$50 million electronics center in
Boston. At the request of Con-a
gress, NASA patiently heard bids
for the center from Michigan and
28 other localities, but chose to
give the project once more to]
- NASA officials are fully pre-
pared for rough handling by Mid-j
western congressmen on the site
However the electronics centers
controversy comes out, regional
rivalry over major federal science
facilities and research funds is
certain to grow. One appetite-
whetter is simply the steep rise in
federal research and development
outlays from $9.3 billion as re-
cently as the fiscal year ended
in mid-1961 to an expected $15.3
billion in fiscal 1965, which starts
this July.
There are several juicy plums
on the immediate horizon. A pro-
posed $30 million-plus environ-
mental health center to study air
and water pollution has been hung
up for three years in interstate
struggling over its site.
Another dispute swirls around
government research grants, which
admittedly flow unevenly to the
nation's universities. In the last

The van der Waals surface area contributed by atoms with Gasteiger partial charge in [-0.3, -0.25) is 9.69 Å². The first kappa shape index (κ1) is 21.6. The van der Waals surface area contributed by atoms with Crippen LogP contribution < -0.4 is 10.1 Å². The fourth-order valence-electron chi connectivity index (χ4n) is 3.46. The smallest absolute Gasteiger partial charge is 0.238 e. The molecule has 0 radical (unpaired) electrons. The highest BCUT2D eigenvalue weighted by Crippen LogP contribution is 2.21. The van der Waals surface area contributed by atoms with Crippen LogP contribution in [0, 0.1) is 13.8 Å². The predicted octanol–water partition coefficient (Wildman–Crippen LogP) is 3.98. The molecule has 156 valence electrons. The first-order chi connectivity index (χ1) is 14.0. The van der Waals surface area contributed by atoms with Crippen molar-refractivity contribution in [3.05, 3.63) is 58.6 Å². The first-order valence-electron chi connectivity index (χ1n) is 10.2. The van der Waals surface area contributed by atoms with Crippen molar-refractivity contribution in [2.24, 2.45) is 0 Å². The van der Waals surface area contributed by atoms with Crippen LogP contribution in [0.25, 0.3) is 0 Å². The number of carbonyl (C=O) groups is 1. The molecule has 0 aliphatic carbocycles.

fiscal year, 10 of the nation's 2100
colleges and universities received
40 per cent of the $900 million in
federal research funds awarded to
higher education institutions.
The remedy preferred to thisJ
problem by the grant-giving Na-

" ersity is a function of its size,"
Prof. Daniel N. Fader of the Eng-
lish department said.
Students have been "spoon-fed"
In high school, he added, and the
residential college will be "another
hothouse environment where they
will never learn to be students on
their own."
Applicable Results?
Another d o u b t concerned
whether the results of the experi-
ment would be useful if applied to
the literary college.
Another drawback mentioned
was that locating the college away'
from central campus, uerhaps on
North Campus, would limit the;
a m o u n t of science - laboratory
courses that could be offered.
"This does involve a transpor-1
tation problem, but the solution is
not essentially more difficult than
on the regular campus," Prof.
David M. Dennison, chairman of